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Old 02-24-2004, 02:46 PM   #1
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replacing LR

I recently went to a club meeting in my local area and got to hear Bob Fenner (author of The conscientious Marine aquarist and Reef invertebrates for those who don't know him) speak. one thing he said that kind of surprised me was that we should be changing out a portion of our LR every year and a half, and if we don't, it will have a greater chance of crashing.

Does anyone do this? has anyone had experiences of their tanks crashing after this long? just curious about what others have to say about it.
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Old 02-24-2004, 02:54 PM   #2
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Here's the only thing that I think I could get out of this. I don't know about anyone else, but when i move my rock, a lot of crud starts floating around. I almost think that It may be a good idea to do a saltwater rise with the rock every year and a half or so, but as far as removing it completely, I don't see the logic behind it.
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Old 02-24-2004, 03:12 PM   #3
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Quote:
I recently went to a club meeting in my local area and got to hear Bob Fenner

Awsome dude.

My guess on the logic would be that over time in our closed systems the diversity of life forms on the rock is slowly lowered to where its more a small subset of promonite microb life. Regular additions of new live rock would keep the diversity of the entire system up.

Also over time our rock will naturally shrink as the calcium carbonate in the rock disolves.
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Old 02-24-2004, 04:32 PM   #4
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If you do change out a portion of the rock every 1 1/2 years, you will never get the look of the tanks that have been set up for 5+ years and look as though they were taken from the ocean. One of the biggest elements of getting a reef tank to look like the real thing is to just leave it alone.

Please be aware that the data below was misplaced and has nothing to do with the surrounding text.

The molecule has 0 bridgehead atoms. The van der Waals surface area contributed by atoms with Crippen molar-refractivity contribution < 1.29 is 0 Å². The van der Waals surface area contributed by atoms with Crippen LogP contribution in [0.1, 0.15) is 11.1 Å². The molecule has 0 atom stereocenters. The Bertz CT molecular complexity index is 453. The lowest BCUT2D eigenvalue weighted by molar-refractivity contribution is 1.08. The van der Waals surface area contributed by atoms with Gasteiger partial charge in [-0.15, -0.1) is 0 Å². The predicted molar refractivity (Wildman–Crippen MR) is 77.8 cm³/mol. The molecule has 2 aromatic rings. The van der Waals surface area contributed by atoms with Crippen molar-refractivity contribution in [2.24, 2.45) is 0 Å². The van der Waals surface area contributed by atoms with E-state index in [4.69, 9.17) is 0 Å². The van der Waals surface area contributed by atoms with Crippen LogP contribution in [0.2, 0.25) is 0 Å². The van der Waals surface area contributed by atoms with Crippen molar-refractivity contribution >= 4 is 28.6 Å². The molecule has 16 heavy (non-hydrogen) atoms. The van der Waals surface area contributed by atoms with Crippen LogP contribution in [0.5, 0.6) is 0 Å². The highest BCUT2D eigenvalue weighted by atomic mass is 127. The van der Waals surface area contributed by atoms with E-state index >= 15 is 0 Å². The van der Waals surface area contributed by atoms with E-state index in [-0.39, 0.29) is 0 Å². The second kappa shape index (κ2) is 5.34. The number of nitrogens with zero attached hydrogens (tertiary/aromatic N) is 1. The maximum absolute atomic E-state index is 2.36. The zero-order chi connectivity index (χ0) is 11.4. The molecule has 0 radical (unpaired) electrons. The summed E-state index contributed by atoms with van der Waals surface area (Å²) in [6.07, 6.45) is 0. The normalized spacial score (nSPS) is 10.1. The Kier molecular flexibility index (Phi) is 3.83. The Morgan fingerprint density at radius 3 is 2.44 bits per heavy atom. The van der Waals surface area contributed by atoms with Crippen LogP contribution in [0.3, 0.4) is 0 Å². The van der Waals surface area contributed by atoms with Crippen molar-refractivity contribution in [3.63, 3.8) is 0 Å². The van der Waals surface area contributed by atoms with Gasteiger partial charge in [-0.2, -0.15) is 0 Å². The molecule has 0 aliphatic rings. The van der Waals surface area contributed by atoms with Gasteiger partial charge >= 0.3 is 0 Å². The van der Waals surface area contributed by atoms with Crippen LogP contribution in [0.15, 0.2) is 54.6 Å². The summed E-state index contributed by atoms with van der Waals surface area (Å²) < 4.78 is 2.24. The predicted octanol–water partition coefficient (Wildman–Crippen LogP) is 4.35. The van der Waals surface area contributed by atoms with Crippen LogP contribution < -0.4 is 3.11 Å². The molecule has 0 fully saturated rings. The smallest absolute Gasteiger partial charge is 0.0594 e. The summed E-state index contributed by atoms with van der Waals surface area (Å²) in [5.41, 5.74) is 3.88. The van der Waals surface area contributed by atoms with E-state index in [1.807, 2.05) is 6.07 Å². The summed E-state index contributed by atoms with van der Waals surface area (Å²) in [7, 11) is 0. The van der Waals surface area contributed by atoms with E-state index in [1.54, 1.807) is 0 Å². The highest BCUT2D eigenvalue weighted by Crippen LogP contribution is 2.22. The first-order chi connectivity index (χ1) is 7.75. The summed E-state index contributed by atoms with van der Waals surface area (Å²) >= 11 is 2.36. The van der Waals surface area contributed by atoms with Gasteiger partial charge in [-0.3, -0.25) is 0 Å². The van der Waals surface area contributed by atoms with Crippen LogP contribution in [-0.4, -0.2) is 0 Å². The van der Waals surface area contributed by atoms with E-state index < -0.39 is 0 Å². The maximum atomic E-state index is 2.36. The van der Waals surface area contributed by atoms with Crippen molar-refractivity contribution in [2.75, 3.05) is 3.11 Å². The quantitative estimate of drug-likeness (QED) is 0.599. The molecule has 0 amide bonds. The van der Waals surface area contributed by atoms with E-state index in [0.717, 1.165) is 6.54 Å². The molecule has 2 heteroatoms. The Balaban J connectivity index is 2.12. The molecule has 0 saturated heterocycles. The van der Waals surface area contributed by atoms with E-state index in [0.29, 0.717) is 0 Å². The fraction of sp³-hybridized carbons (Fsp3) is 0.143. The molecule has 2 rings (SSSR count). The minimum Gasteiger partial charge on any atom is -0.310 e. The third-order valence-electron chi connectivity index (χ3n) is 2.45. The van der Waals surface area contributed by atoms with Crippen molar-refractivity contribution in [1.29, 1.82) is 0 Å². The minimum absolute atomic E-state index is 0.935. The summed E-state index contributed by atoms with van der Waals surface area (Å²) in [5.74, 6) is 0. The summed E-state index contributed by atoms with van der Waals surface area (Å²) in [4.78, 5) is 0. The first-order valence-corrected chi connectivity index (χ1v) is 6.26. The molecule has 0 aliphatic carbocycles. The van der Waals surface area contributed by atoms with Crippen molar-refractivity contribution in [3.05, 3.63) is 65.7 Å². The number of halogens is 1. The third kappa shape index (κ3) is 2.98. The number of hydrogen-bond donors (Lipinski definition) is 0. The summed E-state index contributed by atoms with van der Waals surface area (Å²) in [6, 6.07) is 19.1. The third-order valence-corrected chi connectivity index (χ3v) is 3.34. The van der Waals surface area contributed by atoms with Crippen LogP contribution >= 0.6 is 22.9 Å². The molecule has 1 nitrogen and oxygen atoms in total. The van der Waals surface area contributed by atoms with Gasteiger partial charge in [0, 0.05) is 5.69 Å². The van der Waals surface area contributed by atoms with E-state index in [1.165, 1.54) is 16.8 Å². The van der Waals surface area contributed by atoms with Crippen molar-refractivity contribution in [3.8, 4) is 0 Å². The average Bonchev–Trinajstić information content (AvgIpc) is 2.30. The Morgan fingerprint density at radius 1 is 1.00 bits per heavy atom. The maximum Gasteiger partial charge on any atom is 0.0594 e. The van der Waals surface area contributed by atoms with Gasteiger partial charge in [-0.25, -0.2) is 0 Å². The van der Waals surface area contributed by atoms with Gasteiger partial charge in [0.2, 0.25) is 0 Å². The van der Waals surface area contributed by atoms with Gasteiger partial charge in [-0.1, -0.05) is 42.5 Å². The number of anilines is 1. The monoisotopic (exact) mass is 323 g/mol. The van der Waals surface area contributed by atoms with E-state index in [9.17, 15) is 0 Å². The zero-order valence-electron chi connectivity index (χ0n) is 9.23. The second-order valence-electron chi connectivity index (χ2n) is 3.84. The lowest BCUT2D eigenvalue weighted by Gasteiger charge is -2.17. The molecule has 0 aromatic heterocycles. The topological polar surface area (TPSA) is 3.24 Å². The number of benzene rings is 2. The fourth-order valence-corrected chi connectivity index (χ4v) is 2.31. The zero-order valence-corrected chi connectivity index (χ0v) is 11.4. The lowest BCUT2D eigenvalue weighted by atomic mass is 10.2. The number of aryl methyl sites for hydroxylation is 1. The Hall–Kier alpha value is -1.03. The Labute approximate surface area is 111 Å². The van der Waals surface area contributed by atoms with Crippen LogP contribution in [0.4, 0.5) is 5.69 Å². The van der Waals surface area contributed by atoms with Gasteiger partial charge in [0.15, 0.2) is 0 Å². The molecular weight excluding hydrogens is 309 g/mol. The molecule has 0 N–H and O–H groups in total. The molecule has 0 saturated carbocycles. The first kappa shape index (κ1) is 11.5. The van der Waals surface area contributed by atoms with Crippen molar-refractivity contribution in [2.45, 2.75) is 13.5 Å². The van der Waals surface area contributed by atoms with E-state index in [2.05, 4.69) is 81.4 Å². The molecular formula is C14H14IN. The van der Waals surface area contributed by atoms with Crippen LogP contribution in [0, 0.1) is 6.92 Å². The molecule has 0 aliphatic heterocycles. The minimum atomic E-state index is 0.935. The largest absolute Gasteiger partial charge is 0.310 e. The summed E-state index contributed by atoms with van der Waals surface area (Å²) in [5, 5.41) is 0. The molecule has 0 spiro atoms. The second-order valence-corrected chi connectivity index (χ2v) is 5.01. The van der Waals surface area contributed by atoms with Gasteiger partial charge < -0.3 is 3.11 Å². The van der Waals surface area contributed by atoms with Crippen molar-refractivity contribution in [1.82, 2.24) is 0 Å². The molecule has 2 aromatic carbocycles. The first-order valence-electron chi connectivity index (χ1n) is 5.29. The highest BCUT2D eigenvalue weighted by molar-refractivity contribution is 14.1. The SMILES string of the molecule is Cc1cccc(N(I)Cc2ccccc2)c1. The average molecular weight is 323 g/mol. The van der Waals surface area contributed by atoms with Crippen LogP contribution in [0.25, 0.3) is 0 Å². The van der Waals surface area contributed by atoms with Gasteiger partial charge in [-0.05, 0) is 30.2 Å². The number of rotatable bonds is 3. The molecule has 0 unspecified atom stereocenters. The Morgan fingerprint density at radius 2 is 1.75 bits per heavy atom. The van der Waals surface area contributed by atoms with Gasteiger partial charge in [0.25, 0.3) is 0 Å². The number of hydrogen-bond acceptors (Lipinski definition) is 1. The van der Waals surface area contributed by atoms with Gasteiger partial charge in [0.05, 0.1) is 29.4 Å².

He is much more educated than I, and I would love to hear his reasoning behind this. But the true "reef" look will never be accomplished.

I have been in this hobby for a long time and still havent read that book...I really should go get it.
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Old 02-24-2004, 05:20 PM   #5
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I would say the theory stems from DR Ron's salt studies where he concludes that the sand and LR take up heavy meatals in the salt mixes, once they are full they start releasing them back into the water. The "Old Tank Syndrome" Theory, which is why your seeing alot of folks pulling their DSBs and going back to bare bottom tanks.
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Old 02-24-2004, 07:21 PM   #6
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I thought the OTS had been proven incorrect provided that you have the proper infauna to aerate and shift the DSB.

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Old 02-24-2004, 07:29 PM   #7
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I think the thinking now is that they are very big sinks. They will hold the heavy metals and phosphors for only so long and then they crash. I also don't see how aerating or sifting would remove heavy metals from sand or rock.

I am also not saying I subscribe to the heavy metals theory, simply pointing out that might be a reason why Fenner would recommend replacing some rock every so often. I do find logic in the DSB being a sink. All the detritus and waste processed by the sand has an end product, not all of that end product is nitrgen, this is sunk into the DSB, over time the sulfide layer creeps ever so slowly upwards until there are problems all over the place.
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Old 02-24-2004, 07:30 PM   #8
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I thought the OTS had been proven incorrect provided that you have the proper infauna to aerate and shift the DSB.
I think RR is speaking of OTS as in the fact of the SB and LR absorbing heavy metals over time via food, salt mix, etc... No matter how much infauna you have, that won't make a difference to the toxic metals "sucked" into the LR and SB.

But unless we use plastic rock and bare bottom tanks, there is no way to prevent this. At least this is basically the view that I believe Dr. Ron takes...
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Old 02-24-2004, 08:51 PM   #9
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So does this mean that if you don't change out the stuff, in the future you'll lose everything?
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Old 02-24-2004, 09:18 PM   #10
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The theory is that the rock and sand will suck up metals to a point of saturation, then they start releasing them back into the water column and the tank experiences unexplained deaths, algae blooms and crashes.
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